After the collapse of the Soviet Union, the successor states adopted laws to determine who could claim citizenship.  These laws left some people without any citizenship.  Some of the problems resulted from the earlier forced deportation policies.  For example, Kazakhs who had been forced from their region in the 1930s returned to Kazakhstan after the fall of the Soviet Union, but weren’t necessarily recognized as Kazakh citizens.  Other problems relate to efforts by States to undo the effects of earlier Soviet policies intended to undermine national identities.  For example, Latvia adopted laws requiring citizens to pass Latvian language tests, which excluded many of the Russians who had been settled in the region.

Under Dominican law, all children born in Dominican territory have the right to Dominican citizenship. However, many children of Haitians are denied citizenship rights. Credit: Jesuit Refugee Service/USA

Discrimination against migrants: Haitians in Dominican Republic

An estimated million people of Haitian descent live undocumented in the Dominican Republic.  The law grants citizenship to everyone born in the country, but Dominican-Haitian children frequently have difficulty proving their citizenship because hospital staff refuse to provide proof of the birth. As a result, many Dominicans of Haitian descent face constant risk of deportation and children have been denied access to education.  In 2005 the Inter-American Court of Human Rights found that the Dominican Republic had denied citizenship on the basis of race, thereby rendering children of Haitian descent effectively stateless (Yean and Bosico).  The court ordered the government to apologize, pay damages, publish the ruling, and implement measures to ensure equal access to birth certificates and school enrollment.

In detention

Stateless persons can end up in detention for extended periods, while the Canadian government tries to persuade a State to accept the person.  Often it is not immediately clear whether the person is a citizen of one or other country.  There is no government body in Canada responsible for and experienced in determining whether a person is stateless or not.

Long-term limbo

Stateless persons who are not recognized as refugees and are not eligible for permanent residence through some other route may face long-term limbo in Canada.  They can apply for permanent residence on humanitarian and compassionate grounds, but this is discretionary and the guidelines do not direct officers to take into consideration the particular situation of stateless persons.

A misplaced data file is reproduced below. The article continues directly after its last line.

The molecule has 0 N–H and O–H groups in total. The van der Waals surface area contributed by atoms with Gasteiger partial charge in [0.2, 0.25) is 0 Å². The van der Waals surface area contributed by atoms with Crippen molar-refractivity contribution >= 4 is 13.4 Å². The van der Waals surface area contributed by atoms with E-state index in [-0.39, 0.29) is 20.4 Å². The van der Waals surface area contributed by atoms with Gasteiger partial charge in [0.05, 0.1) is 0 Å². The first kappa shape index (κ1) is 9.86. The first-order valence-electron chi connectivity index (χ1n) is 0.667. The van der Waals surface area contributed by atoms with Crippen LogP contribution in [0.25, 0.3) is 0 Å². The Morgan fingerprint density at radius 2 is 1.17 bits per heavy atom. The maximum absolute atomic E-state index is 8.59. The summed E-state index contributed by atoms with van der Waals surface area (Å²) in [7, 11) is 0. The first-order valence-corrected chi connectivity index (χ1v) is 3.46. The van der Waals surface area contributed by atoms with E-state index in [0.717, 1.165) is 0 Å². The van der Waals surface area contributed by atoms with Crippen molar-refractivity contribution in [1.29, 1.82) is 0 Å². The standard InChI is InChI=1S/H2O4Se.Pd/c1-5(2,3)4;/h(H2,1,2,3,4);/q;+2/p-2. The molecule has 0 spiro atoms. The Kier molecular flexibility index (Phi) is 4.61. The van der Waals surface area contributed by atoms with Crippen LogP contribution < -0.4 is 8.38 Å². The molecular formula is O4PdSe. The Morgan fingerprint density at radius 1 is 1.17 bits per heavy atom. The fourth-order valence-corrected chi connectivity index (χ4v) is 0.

Persons affected by loss of citizenship under the Citizenship Act

Canada’s complex citizenship laws have created and risk creating numerous cases of statelessness because people can lose citizenship even if it means that they will be stateless.  Changes to the Citizenship Act coming into force in April 2009 mean that some children born outside Canada to Canadian parents may be stateless.

Refugees (resettled or recognized in Canada)

Refugees resettled to or recognized in Canada may be stateless.  Because they have refugee status and are entitled to permanent residence, their situation is much better than other stateless persons.  It is in their interest to become Canadian citizens as soon as they can, in order to cease being stateless.  Stateless persons who are not refugees are not very likely to be resettled because many countries only resettle refugees: Canada’s Country of Asylum Class offers a possibility for some (through the Private Sponsorship program).
Leslie Chance (left) of Canada at the Conference of Plenipotentiaries on the Status of Refugees and Stateless Persons, Geneva, July 1951. Mr Chance, on behalf of Canada, chaired the committee that drafted the conventions under discussion. Canada has still not signed the resulting Convention relating to the Status of Stateless Persons. Credit: UNHCR
  • Canada should ratify the 1954 Convention relating to the Status of Stateless Persons. 
  • Canada should include statelessness as a ground for protection, under the Immigration and Refugee Protection Act.
  • Canada should include statelessness as a ground for resettlement.
  • Parliament should amend the Citizenship Act to provide that no child of Canadian parents will be denied Canadian citizenship if this would leave them stateless.
  • Canada should offer resettlement to Palestinian refugees forced out of Iraq.
  • Canadian government agencies should collect and report accurate and timely statistics relating to statelessness.
Palestinan refugee children at al Tanf camp in the Iraq-Syria border region, November 2008. Credit: Gloria Nafziger

UNHCR page on statelessness

International Observatory on Statelessness

Refugees International, Nationality Rights for All: A Progress Report and Global Survey on Statelessness

CCR, Canadian Citizenship - Impacts of changes, February 2009

From Fast Death to Slow Death: Palestinian Refugees from Iraq Trapped on the Syria-Iraq Border, Summary Report of an International NGO Delegation, 24 November 2008.

UNHCR, Statelessness in Canadian Context, Discussion paper, Andrew Brouwer, July 2003

Forced Migration Review, Statelessness, Issue 32, April 2009

Printable version of Statelessness and Canada: An introduction, March 2009